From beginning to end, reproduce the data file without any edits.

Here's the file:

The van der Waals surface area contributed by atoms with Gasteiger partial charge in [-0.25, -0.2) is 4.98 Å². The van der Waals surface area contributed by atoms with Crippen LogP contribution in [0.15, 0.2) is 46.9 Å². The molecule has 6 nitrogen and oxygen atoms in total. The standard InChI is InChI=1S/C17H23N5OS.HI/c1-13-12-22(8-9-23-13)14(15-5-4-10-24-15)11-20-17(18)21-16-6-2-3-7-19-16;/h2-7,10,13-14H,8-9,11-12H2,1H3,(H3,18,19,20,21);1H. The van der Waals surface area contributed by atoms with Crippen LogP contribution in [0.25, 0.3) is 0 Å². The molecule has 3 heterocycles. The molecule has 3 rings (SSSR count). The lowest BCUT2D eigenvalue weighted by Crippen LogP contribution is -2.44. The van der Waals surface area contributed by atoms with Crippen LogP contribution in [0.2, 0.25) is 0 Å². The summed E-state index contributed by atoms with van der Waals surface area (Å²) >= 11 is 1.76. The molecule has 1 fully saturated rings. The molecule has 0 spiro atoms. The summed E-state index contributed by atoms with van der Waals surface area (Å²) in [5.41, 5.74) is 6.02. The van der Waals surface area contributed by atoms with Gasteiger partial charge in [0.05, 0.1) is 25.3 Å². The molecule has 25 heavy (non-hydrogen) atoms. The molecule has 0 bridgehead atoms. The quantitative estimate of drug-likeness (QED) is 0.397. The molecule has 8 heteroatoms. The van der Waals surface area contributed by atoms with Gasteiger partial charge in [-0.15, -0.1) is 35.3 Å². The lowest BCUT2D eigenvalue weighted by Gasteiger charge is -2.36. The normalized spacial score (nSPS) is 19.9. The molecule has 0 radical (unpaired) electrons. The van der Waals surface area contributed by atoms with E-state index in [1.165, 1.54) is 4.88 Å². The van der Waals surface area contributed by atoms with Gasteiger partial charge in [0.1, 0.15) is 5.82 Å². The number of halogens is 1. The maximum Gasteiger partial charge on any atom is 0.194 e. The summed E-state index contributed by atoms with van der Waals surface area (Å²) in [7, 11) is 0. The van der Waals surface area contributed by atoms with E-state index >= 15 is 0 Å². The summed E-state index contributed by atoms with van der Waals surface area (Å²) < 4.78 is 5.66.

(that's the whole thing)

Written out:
The van der Waals surface area contributed by atoms with Gasteiger partial charge in [-0.25, -0.2) is 4.98 Å². The van der Waals surface area contributed by atoms with Crippen LogP contribution in [0.15, 0.2) is 46.9 Å². The molecule has 6 nitrogen and oxygen atoms in total. The standard InChI is InChI=1S/C17H23N5OS.HI/c1-13-12-22(8-9-23-13)14(15-5-4-10-24-15)11-20-17(18)21-16-6-2-3-7-19-16;/h2-7,10,13-14H,8-9,11-12H2,1H3,(H3,18,19,20,21);1H. The van der Waals surface area contributed by atoms with Crippen LogP contribution in [0.25, 0.3) is 0 Å². The molecule has 3 heterocycles. The molecule has 3 rings (SSSR count). The lowest BCUT2D eigenvalue weighted by Crippen LogP contribution is -2.44. The van der Waals surface area contributed by atoms with Crippen LogP contribution in [0.2, 0.25) is 0 Å². The summed E-state index contributed by atoms with van der Waals surface area (Å²) >= 11 is 1.76. The molecule has 1 fully saturated rings. The molecule has 0 spiro atoms. The summed E-state index contributed by atoms with van der Waals surface area (Å²) in [5.41, 5.74) is 6.02. The van der Waals surface area contributed by atoms with Gasteiger partial charge in [0.05, 0.1) is 25.3 Å². The molecule has 25 heavy (non-hydrogen) atoms. The molecule has 0 bridgehead atoms. The quantitative estimate of drug-likeness (QED) is 0.397. The molecule has 8 heteroatoms. The van der Waals surface area contributed by atoms with Gasteiger partial charge in [-0.15, -0.1) is 35.3 Å². The lowest BCUT2D eigenvalue weighted by Gasteiger charge is -2.36. The normalized spacial score (nSPS) is 19.9. The molecule has 0 radical (unpaired) electrons. The van der Waals surface area contributed by atoms with E-state index in [1.165, 1.54) is 4.88 Å². The van der Waals surface area contributed by atoms with Gasteiger partial charge in [0.1, 0.15) is 5.82 Å². The number of halogens is 1. The maximum Gasteiger partial charge on any atom is 0.194 e. The summed E-state index contributed by atoms with van der Waals surface area (Å²) in [7, 11) is 0. The van der Waals surface area contributed by atoms with E-state index >= 15 is 0 Å². The summed E-state index contributed by atoms with van der Waals surface area (Å²) < 4.78 is 5.66.